We propose a pilot randomized controlled trial to assess the efficacy and feasibility of Tai Chi as an adjunct to standard care for post-menopausal osteopenic women. Eight-six osteopenic women ages 45-70 will be recruited from a large multi-specialty group practice. Our primary aim is to assess the feasibility for recruiting and retaining osteopenic women into a randomized controlled trial of 9 months of Tai Chi. Our secondary aim is to collect preliminary data on the efficacy of Tai Chi in reducing rates of bone loss in osteopenic women using sensitive markers of bone turnover and dual-energy x-ray absorptiometry. The results of this study will inform the design of a future trial evaluating the benefits and safety for Tai Chi for osteopenic women, as well as the physiological and biomechanical mechanisms through which Tai Chi may impact BMD and fracture risks associated with osteopenia.


Ages Eligible for Study:   45 Years to 70 Years   (Adult, Senior)
Sexes Eligible for Study:   Female
Accepts Healthy Volunteers:   No

Inclusion Criteria:

  • Women ages 45-70 years
  • BMD T-scores of the hip (femoral neck or trochanter) and/or spine between -1.0 and -2.5
  • Post-menopausal w/out menses for ≥ 12 months
  • Sedentary, i.e. do not regularly participate in physical exercise on average 1 or more times per week

Exclusion Criteria:

  • Osteoporotic (T-score < -2.5) or a fracture in the past 2 years not caused by motor vehicle accident
  • Prior or current use of use of medication that increase risks of fracture (e.g. steroids, anti-convulsants, anticoagulants, lithium)
  • Prior or current use of medications that modify bone metabolism (e.g. bisphosphonates, selective estrogen receptor modulators such as Raloxifene)
  • Use of calcium supplements above levels suggested within the recommendations of standard care (i.e., above 1200-1500 mg)
  • Current or prior year use of estrogen or calcitonin
  • Malignancies other than skin cancer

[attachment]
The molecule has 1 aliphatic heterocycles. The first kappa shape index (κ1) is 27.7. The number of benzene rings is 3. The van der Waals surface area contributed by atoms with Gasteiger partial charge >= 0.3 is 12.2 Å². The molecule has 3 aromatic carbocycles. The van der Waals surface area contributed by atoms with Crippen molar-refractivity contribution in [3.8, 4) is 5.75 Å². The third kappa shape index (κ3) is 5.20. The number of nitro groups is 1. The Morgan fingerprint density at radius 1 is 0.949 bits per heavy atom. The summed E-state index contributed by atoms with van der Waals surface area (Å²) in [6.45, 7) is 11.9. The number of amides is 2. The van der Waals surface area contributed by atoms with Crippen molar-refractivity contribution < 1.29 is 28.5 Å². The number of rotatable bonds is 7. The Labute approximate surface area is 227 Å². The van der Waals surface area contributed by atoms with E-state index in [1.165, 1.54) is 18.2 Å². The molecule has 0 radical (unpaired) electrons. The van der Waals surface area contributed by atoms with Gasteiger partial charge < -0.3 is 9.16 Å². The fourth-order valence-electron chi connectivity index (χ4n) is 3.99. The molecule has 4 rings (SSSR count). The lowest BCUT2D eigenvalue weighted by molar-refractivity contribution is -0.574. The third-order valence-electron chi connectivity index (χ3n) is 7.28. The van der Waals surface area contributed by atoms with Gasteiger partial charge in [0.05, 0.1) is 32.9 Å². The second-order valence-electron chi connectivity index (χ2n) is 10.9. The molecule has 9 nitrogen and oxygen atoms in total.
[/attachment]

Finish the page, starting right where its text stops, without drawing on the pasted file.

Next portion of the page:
• Diagnosis of anorexia along with a BMI of < 17.5
  • Conditions that cause secondary osteoporosis (e.g. Cushing's syndrome, Marfan's syndrome)
  • Tobacco use in past year
  • Physical or mental disabilities that will preclude informed consent or active study participation
  • Geographic or scheduling limitations that would preclude required participation in weekly Tai Chi classes and study procedures
  • Current regular practice of Tai Chi
  Contacts and Locations
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Please refer to this study by its identifier: NCT01039012

United States, Massachusetts
Spaulding Rehabilitation Hospital
Boston, Massachusetts, United States, 02114
Beth Israel Deaconess Medical Center
Boston, Massachusetts, United States, 02215
Sponsors and Collaborators
Harvard University Faculty of Medicine
  More Information

Publications automatically indexed to this study by Identifier (NCT Number):
Responsible Party: Peter M. Wayne, PhD, Assistant Professor of Medicine, Harvard Medical School Identifier: NCT01039012     History of Changes
Other Study ID Numbers: R21AT003503 ( US NIH Grant/Contract Award Number )
Study First Received: December 22, 2009
Last Updated: December 23, 2009

Keywords provided by Harvard University Faculty of Medicine:
bone mineral density
bone remodeling
biomotion analysis

Additional relevant MeSH terms:
Bone Diseases, Metabolic
Bone Diseases
Musculoskeletal Diseases processed this record on April 26, 2017